Legislators should keep in mind that the Senate Judiciary Committee proposal is only a stopgap measure and should not be the final policy change in the H-1B and EB visa programs. While the proposal would free up an additional 300,000 or more H-1B visas in coming years, at some point these will undoubtedly become exhausted as well.
Congress, therefore, will need to enact a more permanent fix in the near future. Such a bill should include a more general guest worker program, based on a few broad principles:
A more effective foreign labor policy should be flexible and respond to market needs. Allowing unused visas to float forward, from years of low demand to years of high demand, is one type of flexibility. However, flexibility should not be code for any type of industrial policy that rewards some industries over others. If Congress decides to retain the current cap structure, the caps should be considerably higher than in current law. For example, the H-1B cap should be at least double the current level and should allow for a rollover of unused visas from one year to the next.
User fees associated with any immigrant program should be used to reduce the backlog of cases and otherwise minimize the processing delays that are often found in these programs. Provisions for admitting the spouses and children of workers in the U.S. on employment visas should also be streamlined. These family-related delays make up a large part of the backlog problem.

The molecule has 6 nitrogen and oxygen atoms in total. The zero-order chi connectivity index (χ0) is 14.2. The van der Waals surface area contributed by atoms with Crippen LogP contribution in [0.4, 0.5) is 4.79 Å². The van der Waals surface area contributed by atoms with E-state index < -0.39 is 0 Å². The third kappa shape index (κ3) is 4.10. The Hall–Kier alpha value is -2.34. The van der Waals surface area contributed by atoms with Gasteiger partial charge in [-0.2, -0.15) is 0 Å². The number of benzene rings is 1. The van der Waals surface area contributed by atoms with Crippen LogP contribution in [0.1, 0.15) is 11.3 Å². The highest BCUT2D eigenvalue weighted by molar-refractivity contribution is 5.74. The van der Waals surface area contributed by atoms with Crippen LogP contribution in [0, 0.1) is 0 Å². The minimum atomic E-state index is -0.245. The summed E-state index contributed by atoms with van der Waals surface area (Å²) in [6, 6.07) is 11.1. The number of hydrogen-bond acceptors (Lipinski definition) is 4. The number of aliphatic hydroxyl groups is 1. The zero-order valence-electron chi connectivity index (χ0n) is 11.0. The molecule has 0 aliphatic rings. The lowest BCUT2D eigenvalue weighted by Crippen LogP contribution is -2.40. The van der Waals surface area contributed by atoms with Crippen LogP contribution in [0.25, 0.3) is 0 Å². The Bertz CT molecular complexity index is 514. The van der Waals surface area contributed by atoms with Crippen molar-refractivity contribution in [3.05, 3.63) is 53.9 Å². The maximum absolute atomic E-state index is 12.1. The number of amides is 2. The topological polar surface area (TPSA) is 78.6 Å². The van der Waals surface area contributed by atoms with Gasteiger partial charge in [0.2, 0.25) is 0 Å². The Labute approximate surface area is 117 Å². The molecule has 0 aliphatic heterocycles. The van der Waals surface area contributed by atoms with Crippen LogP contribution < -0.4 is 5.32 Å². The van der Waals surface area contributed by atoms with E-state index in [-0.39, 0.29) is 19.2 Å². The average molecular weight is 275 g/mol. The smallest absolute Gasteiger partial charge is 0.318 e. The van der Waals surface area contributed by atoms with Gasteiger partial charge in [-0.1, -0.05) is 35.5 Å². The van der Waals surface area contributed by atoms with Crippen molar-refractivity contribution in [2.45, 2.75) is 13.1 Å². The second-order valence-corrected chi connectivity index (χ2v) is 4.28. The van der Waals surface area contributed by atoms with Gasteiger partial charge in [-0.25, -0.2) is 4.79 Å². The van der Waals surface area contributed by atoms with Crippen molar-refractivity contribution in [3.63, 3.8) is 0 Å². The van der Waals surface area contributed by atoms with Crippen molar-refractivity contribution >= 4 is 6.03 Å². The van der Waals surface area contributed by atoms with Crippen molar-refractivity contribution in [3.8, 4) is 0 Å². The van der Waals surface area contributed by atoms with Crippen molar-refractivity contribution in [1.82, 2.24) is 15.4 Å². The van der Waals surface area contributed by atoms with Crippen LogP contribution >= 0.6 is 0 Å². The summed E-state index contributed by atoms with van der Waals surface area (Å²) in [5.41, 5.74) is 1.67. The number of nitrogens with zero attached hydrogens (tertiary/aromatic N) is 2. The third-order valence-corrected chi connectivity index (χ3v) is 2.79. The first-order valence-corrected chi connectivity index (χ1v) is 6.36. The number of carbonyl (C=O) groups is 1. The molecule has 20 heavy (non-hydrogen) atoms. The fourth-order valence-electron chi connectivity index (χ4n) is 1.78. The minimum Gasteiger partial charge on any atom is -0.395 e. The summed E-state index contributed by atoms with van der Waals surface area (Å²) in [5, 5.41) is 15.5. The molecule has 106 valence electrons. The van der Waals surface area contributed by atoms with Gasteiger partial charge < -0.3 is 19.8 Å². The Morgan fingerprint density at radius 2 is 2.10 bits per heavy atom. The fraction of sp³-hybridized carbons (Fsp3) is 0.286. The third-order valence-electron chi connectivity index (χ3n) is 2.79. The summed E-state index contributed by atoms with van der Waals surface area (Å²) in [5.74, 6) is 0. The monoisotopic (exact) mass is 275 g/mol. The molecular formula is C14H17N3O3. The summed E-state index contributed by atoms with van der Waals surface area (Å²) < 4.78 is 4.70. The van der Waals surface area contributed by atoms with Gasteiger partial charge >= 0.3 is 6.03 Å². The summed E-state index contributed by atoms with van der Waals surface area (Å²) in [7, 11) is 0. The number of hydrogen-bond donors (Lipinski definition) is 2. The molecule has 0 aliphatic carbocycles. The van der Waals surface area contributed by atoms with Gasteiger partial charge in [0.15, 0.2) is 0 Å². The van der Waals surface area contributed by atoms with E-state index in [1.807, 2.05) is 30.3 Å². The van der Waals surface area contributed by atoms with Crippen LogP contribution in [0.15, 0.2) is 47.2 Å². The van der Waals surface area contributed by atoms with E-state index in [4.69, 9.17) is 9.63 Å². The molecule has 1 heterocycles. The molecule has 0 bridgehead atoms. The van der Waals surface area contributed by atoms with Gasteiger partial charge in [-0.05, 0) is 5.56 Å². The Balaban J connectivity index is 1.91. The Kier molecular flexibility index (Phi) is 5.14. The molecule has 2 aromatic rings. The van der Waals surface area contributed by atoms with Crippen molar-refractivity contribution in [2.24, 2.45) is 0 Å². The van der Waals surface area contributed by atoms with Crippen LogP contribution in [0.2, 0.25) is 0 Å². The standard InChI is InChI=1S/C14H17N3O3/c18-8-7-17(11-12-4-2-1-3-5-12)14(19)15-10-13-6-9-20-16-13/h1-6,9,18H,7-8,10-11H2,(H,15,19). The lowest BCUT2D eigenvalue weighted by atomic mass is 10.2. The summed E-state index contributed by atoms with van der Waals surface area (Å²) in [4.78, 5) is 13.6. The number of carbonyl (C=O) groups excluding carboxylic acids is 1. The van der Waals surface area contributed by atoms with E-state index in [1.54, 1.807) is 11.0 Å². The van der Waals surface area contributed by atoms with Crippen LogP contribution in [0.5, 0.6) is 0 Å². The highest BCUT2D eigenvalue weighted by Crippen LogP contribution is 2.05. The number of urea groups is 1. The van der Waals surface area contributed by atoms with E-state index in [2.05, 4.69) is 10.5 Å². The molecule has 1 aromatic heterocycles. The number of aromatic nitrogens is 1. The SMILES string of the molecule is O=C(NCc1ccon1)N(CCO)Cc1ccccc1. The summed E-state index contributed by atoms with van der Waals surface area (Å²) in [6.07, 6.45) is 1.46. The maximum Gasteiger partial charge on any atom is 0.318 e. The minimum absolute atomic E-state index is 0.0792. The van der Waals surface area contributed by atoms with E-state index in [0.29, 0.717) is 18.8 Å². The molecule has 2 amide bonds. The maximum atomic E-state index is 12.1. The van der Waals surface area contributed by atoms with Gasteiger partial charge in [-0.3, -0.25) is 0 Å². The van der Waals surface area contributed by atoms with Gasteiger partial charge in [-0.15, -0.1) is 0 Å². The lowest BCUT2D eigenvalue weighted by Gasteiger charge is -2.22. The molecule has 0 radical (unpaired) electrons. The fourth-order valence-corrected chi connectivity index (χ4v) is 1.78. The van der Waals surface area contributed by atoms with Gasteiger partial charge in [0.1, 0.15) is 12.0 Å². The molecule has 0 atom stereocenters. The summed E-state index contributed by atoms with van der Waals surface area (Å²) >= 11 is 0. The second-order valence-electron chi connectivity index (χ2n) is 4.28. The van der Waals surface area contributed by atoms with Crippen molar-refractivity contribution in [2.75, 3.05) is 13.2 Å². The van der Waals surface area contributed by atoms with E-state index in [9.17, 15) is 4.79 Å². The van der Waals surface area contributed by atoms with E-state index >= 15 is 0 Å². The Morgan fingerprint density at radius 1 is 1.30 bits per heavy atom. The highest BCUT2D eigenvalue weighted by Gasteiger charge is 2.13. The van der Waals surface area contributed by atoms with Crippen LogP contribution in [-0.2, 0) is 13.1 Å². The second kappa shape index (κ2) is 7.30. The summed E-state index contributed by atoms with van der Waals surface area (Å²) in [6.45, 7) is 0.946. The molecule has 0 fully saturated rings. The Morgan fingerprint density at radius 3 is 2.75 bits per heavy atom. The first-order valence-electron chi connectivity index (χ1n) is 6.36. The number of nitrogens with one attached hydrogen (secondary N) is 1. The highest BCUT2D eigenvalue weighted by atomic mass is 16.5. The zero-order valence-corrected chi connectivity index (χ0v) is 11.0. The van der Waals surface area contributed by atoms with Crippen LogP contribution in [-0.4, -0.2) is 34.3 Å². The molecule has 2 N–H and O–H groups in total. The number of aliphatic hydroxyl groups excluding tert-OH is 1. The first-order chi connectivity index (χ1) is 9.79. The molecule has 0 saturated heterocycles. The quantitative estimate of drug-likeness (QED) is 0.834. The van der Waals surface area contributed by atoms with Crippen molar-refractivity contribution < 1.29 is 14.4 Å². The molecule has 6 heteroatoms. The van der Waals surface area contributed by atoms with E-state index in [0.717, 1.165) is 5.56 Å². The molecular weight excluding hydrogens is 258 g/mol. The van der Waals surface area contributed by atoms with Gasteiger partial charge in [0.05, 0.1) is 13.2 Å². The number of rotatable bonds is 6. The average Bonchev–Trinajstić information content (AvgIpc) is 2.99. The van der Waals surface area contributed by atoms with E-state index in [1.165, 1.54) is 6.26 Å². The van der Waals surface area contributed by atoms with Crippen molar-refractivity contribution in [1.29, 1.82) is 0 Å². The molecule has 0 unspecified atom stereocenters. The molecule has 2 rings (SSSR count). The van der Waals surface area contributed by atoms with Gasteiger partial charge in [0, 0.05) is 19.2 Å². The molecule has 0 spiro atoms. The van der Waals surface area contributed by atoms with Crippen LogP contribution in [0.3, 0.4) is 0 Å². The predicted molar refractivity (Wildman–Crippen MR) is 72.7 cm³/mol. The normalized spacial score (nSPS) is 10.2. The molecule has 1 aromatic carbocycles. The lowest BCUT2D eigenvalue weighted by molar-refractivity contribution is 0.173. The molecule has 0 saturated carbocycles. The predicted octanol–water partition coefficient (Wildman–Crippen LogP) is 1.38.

No guest worker or other immigrant labor program should reward illegal behavior by offering amnesty. Therefore, any illegal or undocumented worker currently in the United States should have to return to his or her home country to apply for guest worker status, just like any other foreigner.
The United States continues to be the land of opportunity, and immigrants want to come here to take part in the American Dream. Foreign workers factor prominently into that philosophy, and Congress should make sure that America continues to allow productive individuals into the country.
 Pia M. Orrenius and Madeline Zavodny, "Does Immigration Affect Wages? A Look at Occupation-Level Evidence" Federal Reserve Bank of Atlanta Working Paper No. 2003-2a, August 2003, at /static/reportimages/A3D4D90991F005D1A85CC968617EDBEC.pdf.
 "America Needs More, Not Fewer, Workers from Overseas," editorial, The Wall Street Journal, August 26, 2005, at http://www.opinionjournal.com/forms/